The viral Youtuber apology video has become its own niche genre on the Internet. After an influencer is exposed for a scandal or otherwise heinous action, viewers can expect to see a cookie–cutter apology video posted a few weeks later, equipped with a solemn–faced thumbnail picture and a cliché about how this is the hardest video they've ever had to make. While most YouTubers talk about being better and taking accountability, what do they actually mean? In these apology videos, the term “accountability” is used haphazardly, reduced to a buzzword rather than a meaningful action to address harm. 

Pablo Cerdera, the Associate Director of Restorative Practices @ Penn under the Office of Student Conduct, says that the word “accountability” is often used imprecisely—either conflated with punishment or apology. For Cerdera, neither of these are an accurate description of what accountability is because at its core, accountability is not something that can be done to someone, but rather is an ongoing action that someone must take for themselves. 

Cedera outlines five stages of meaningful accountability:

The first stage is acknowledging that you have caused harm. Cedera explains that acknowledging harm doesn’t mean being sorry that someone was offended by your actions—a narrative that is frequent in many influencer apologies—but acknowledging that what you did hurt or harmed someone else. 

The second: recognizing that you had agency in your actions, and that you made choices that contributed to the harm. 

Stage three: understanding the impact of your actions. Crucially, this stage doesn’t center on how the person responsible for the harm feels, or whether they had ill intent; it's about understanding how their actions affected the person you harmed. 

Fourth: taking active steps to repair the harm. Cerdera mentions that an important part of repair is centering the needs of the person who was harmed—a good apology could be part of those needs. 

Lastly: noticing the patterns in your life, community, and society that contributed to you making a harmful decision. For Cerdera, this means being aware of larger systems like white supremacy, racism, patriarchy, and other forms of structural inequality that make people feel entitled to harmful behavior. 

For many of these stages, influencer apology videos fall flat. All too frequently, they lack the self–reflection and effort necessary to acknowledge the harm that they caused, and fail to take meaningful action to address that harm.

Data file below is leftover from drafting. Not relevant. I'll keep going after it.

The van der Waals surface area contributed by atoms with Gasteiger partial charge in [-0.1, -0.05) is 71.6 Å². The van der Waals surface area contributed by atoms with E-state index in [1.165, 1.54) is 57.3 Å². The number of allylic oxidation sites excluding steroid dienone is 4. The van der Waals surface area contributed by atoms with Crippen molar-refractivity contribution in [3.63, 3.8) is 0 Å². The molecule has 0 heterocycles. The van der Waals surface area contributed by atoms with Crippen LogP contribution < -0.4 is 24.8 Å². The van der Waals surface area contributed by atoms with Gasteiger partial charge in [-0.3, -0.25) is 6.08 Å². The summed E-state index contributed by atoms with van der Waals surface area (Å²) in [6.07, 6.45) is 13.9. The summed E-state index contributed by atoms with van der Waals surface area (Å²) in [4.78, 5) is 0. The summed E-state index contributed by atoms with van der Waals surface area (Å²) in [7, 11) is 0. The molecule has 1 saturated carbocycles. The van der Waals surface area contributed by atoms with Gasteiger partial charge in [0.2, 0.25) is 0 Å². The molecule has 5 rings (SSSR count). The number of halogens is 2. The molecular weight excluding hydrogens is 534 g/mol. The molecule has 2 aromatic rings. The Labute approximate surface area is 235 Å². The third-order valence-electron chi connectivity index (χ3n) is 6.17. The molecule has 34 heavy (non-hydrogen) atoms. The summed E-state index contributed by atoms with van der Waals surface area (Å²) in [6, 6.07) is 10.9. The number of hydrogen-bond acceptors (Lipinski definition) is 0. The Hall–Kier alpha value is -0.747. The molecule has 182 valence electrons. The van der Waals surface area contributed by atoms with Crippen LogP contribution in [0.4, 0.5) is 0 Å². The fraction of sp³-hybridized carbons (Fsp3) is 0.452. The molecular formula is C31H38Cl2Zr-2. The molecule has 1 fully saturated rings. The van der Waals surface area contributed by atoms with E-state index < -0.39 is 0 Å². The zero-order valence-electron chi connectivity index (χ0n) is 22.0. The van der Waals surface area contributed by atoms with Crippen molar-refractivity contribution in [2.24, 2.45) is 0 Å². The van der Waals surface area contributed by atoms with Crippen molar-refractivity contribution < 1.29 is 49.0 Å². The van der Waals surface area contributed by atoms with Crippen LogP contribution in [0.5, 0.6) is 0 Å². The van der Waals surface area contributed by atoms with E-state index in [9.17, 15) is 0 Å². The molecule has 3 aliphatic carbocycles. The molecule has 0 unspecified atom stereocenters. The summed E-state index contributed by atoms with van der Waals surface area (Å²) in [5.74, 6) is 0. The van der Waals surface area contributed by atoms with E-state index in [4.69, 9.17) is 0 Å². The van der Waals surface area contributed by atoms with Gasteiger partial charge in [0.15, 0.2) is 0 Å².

The rise of celebrity culture and normalization of parasocial relationships makes the phenomenon of insincere YouTuber apologies especially concerning. As the appeal of many influencers come from their relatability, many of us feel personally betrayed when influencers are exposed for damaging behaviors. It’s hard to conceptualize that no matter how much we idolize them, our favorite celebrities too, are capable of harm. This leads to a dangerous short–circuit where a YouTuber’s actions are reduced to a public scandal that is soon forgotten, and many influencers are able to continue their careers without taking meaningful steps to make amends. 

However, a key part of moving towards a better culture of accountability—especially in the case of YouTubers and Internet personalities—is being clear about what we mean by "taking accountability." Cerdera recognizes that this can be difficult, as viewers are often not in direct community with big celebrity figures. However, he believes that it is important to be clear in our messaging about accountability as a series of steps to acknowledge and address harm, centering on the needs of the people who were affected. As transformative justice advocate Mia Mingus writes, “We need to move away from ‘holding people accountable’ and instead work to support people to proactively take accountability for themselves. It is not another person’s job to hold you accountable—that is your job.”

The spectacle and entertainment of YouTuber apologies shouldn’t detract from the real harm that these individuals have caused. Promoting a culture of accountability can be complex and difficult—but it’s work that we need to collectively take. 


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